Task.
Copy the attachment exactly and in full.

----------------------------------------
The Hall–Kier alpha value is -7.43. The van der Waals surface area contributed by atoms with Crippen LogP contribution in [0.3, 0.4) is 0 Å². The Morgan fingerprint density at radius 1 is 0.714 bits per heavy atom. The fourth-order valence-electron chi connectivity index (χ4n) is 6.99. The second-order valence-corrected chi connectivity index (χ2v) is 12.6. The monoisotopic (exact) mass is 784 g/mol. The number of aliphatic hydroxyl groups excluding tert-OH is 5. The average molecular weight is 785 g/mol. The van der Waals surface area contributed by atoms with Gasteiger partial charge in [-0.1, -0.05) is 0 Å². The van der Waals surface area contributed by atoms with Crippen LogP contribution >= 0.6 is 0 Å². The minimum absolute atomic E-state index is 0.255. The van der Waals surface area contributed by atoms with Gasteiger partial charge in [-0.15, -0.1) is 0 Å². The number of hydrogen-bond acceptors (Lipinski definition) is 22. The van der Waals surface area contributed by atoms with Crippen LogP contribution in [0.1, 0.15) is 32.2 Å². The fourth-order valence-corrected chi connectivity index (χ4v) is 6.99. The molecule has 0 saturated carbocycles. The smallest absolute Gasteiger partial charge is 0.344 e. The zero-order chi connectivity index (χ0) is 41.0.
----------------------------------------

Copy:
The Hall–Kier alpha value is -7.43. The van der Waals surface area contributed by atoms with Crippen LogP contribution in [0.3, 0.4) is 0 Å². The Morgan fingerprint density at radius 1 is 0.714 bits per heavy atom. The fourth-order valence-electron chi connectivity index (χ4n) is 6.99. The second-order valence-corrected chi connectivity index (χ2v) is 12.6. The monoisotopic (exact) mass is 784 g/mol. The number of aliphatic hydroxyl groups excluding tert-OH is 5. The average molecular weight is 785 g/mol. The van der Waals surface area contributed by atoms with Gasteiger partial charge in [-0.1, -0.05) is 0 Å². The van der Waals surface area contributed by atoms with Crippen LogP contribution >= 0.6 is 0 Å². The minimum absolute atomic E-state index is 0.255. The van der Waals surface area contributed by atoms with Gasteiger partial charge in [-0.15, -0.1) is 0 Å². The number of hydrogen-bond acceptors (Lipinski definition) is 22. The van der Waals surface area contributed by atoms with Crippen LogP contribution in [0.1, 0.15) is 32.2 Å². The fourth-order valence-corrected chi connectivity index (χ4v) is 6.99. The molecule has 0 saturated carbocycles. The smallest absolute Gasteiger partial charge is 0.344 e. The zero-order chi connectivity index (χ0) is 41.0.